How to Negotiate Closing Costs When Buying a House

 In #Buying Real Estate, #Real Estate Investing, #Thoughts

Is it okay to ask the seller to pay your closing costs? Why not! In this video, I discuss three ways you can negotiate seller-paid closing costs on your home purchase.

Options for negotiating closing costs:

1) Adding additional money to purchase price to offset closing costs
2) Asking for closing costs to be paid by seller
3) Negotiating closing costs during the inspection period

What closing costs are negotiable?

Closing costs are expenses associated with buying or refinancing a property, and they can add up to several thousand dollars. While some closing costs are set by the lender or third-party service providers, others are negotiable. Here are some closing costs that may be negotiable:

  1. Title search and insurance fees
  2. Appraisal fees
  3. Home inspection fees
  4. Pest inspection fees
  5. Survey fees
  6. Origination fees
  7. Document preparation fees
  8. Underwriting fees
  9. Recording fees

It is important to note that not all lenders or service providers will be willing to negotiate on their fees. However, it doesn’t hurt to ask and see if there is any room for negotiation.

Can you negotiate closing costs on a refinance?

Yes, it is possible to negotiate closing costs on a refinance. Similar to when purchasing a property, some closing costs may be negotiable. You can ask the lender or third-party service providers if they are willing to reduce or waive any of their fees. For example, you may be able to negotiate the appraisal fee or origination fee. Additionally, some lenders may offer a no-closing-cost refinance, where they cover some or all of the closing costs in exchange for a higher interest rate on the loan.

It is important to review the Good Faith Estimate (GFE) provided by the lender, which outlines the estimated closing costs associated with the refinance. If you see any fees that seem excessive or unclear, ask the lender for an explanation. By being informed and proactive, you may be able to save money on closing costs during a refinance.




Hey y’all, Zach McDonald, your real estate agent with Real Property Associates, and today we’re gonna talk about how to negotiate your closing costs When buying a house. First of all, let’s talk about what closing costs are. When buying a house, you’re going to have costs associated with the purchase, typically two to 3% of the purchase price. These costs are going to be loan costs and title and escrow fees. They’re going to be inspection costs, appraisal costs. All of those different costs worked together are typically in that two to 3% ballpark. Now, some buyers can’t afford to make their down payment and also pay this additional two to 3% in closing costs. Other buyers can’t. Other buyers can only afford to make that down payment, but they don’t have enough money left over for their closing costs. And still, some buyers have enough money to make that closing cost payment, but they don’t want to.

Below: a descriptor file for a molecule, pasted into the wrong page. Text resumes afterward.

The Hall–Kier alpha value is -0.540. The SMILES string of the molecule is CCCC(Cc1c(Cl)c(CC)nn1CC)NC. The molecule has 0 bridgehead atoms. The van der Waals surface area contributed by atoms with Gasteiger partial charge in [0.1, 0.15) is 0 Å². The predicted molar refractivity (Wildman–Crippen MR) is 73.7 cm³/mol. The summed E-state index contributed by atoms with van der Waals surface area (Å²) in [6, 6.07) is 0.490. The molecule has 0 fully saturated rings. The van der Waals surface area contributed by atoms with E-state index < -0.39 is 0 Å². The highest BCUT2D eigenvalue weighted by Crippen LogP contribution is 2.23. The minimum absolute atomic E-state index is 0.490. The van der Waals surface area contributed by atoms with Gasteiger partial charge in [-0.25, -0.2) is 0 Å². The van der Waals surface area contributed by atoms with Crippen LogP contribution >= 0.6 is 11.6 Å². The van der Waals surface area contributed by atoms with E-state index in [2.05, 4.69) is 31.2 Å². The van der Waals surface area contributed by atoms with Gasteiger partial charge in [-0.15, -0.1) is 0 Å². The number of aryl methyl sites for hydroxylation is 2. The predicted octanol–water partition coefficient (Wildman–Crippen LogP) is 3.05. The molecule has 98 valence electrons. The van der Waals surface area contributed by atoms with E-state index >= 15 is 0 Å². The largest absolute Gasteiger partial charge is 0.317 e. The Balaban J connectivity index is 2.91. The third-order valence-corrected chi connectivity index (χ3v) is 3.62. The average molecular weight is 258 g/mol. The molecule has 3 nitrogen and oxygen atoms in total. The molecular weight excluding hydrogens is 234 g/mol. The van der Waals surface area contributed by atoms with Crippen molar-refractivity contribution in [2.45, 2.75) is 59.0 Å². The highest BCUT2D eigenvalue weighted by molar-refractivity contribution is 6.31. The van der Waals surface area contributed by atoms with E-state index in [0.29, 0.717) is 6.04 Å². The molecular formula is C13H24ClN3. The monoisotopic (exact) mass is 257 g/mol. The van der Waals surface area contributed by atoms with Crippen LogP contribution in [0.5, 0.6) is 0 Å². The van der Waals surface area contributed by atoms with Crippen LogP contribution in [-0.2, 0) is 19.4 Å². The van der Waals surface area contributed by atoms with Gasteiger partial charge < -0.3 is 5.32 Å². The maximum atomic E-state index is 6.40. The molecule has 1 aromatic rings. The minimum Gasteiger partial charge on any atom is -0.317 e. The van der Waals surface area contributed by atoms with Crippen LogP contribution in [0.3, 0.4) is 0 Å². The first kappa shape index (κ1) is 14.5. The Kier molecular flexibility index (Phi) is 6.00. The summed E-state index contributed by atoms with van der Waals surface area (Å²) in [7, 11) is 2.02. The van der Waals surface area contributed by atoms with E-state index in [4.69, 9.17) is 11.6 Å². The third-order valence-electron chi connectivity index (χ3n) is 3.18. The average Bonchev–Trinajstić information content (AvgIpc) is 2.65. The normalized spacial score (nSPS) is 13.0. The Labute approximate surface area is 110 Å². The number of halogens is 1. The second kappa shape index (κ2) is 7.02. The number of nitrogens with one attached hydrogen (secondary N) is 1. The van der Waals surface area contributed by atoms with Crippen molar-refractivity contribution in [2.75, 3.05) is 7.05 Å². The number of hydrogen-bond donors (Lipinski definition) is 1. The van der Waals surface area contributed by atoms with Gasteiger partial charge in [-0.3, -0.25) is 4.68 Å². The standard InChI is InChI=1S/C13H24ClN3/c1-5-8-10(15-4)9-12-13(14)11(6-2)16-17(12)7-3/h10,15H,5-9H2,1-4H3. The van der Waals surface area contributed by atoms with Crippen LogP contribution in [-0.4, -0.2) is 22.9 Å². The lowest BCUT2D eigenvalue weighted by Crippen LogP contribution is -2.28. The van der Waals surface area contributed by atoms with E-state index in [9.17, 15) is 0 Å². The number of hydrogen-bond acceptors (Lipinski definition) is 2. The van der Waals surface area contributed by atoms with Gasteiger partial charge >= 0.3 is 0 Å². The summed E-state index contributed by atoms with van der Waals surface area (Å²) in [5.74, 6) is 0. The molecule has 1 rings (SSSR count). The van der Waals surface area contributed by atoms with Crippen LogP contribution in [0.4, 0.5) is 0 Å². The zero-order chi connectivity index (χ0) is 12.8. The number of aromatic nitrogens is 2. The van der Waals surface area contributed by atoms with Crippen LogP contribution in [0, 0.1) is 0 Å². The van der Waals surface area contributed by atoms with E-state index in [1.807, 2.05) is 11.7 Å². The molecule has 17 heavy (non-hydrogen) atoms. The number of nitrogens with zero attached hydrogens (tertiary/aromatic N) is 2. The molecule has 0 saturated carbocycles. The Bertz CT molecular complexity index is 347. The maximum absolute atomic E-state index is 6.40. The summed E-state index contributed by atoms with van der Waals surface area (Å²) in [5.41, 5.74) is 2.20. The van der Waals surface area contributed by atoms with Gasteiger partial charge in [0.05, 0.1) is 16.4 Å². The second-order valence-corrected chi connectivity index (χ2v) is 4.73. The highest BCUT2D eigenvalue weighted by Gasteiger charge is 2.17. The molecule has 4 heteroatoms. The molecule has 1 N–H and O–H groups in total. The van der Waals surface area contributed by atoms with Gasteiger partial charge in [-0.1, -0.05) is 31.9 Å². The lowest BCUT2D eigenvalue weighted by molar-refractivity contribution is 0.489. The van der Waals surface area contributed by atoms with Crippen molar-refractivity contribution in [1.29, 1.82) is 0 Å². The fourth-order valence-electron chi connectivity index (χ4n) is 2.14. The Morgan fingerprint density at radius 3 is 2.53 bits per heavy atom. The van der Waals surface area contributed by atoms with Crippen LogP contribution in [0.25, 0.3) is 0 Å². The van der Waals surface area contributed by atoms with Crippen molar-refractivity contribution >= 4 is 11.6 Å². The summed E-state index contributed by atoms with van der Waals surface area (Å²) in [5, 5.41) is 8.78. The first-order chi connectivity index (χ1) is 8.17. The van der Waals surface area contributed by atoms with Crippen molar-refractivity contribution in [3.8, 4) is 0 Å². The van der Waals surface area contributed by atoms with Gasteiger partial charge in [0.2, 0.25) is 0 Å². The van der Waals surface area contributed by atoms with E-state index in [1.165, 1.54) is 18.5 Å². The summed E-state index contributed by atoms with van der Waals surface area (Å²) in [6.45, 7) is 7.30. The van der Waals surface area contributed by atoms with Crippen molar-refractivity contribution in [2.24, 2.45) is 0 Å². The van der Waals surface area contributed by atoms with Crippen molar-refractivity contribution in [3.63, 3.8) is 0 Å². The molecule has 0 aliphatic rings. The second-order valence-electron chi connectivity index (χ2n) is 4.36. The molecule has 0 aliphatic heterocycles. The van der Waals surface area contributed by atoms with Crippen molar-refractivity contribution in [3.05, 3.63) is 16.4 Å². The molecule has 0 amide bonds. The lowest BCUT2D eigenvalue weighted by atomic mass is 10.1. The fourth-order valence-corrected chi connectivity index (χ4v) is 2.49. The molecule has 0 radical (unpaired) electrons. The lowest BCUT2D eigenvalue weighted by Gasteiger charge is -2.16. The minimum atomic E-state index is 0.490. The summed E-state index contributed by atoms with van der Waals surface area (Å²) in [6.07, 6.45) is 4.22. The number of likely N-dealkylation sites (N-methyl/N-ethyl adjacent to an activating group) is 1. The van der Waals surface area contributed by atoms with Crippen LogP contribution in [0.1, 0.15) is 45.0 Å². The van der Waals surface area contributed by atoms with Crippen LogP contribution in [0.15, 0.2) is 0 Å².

So what do we do? There actually are ways to go about asking the seller to pay your closing costs. Now, I want to just start off and say that not every seller is willing to do that, but it is possible to ask and have the seller pay these closing costs, and we’ll talk about how to negotiate those here. The first thing you need to do is ask, okay, if you don’t ask, you don’t have, you don’t receive. That’s what my mom told me growing up. She always told me to ask. You never know. Later on in life I’ve learned that’s actually in the Bible. It’s something that Jesus said, right, wisdom from Jesus. But in this setting, asking is important. Now, how you ask is also important. Sometimes if a house has just come on the market and it’s new, it’s hard to negotiate the price in general, let alone those closing costs.

Because when the seller is looking at the offer, they’re looking at what they’re going to walk away with. So if you’re willing to pay their asking price, but you’re also asking for them to pay a portion of your closing costs or all of your closing costs, they’re looking at a lower net proceeds, then they would be looking at if you paid full price and didn’t ask for closing costs. Pretty straightforward and logical, but on the seller side, they are looking to get the most money they can for their property. So sometimes it’s difficult early on to ask for those closing costs. Conversely, if the house has been on their market for 30, 60, 90 days in the sellers having a tough time selling it, that’s a great opportunity to approach the seller. And there’s usually a lot more room for negotiation, sometimes in the price, sometimes asking for closing costs, and sometimes you can get a combination of the two. Let’s run through a few different scenarios. First scenario, the house is newer on the market. The seller hasn’t dropped the price, and you really like it and wanna make an offer, but you can’t afford to or don’t want to pay those closing costs. In this scenario, you need to ask the question, and you should always ask this question, what’s the seller looking for? What’s most important, the seller in this situation? If you are making an offer and there are other offers, you are going to need to be more competitive, and it’s tough to ask for those closing costs to come out of the asking price. Conversely, if there aren’t other offers on the property, you’re gonna have more negotiating power. So again, it just depends on what the overall situation is, but let’s assume there are no other offers on the table. It’s perfectly reasonable to make a full price offer and ask for those closing costs to be paid in full. Or in part now the seller has the opportunity to respond back and make a counter offer. They can come and say, you know what? We’re willing to pay half your closing costs, or We don’t want to pay them at all. But at least you’ve tried. If you really want the house and the seller’s not willing to budge, you can add your closing costs on top of the purchase price.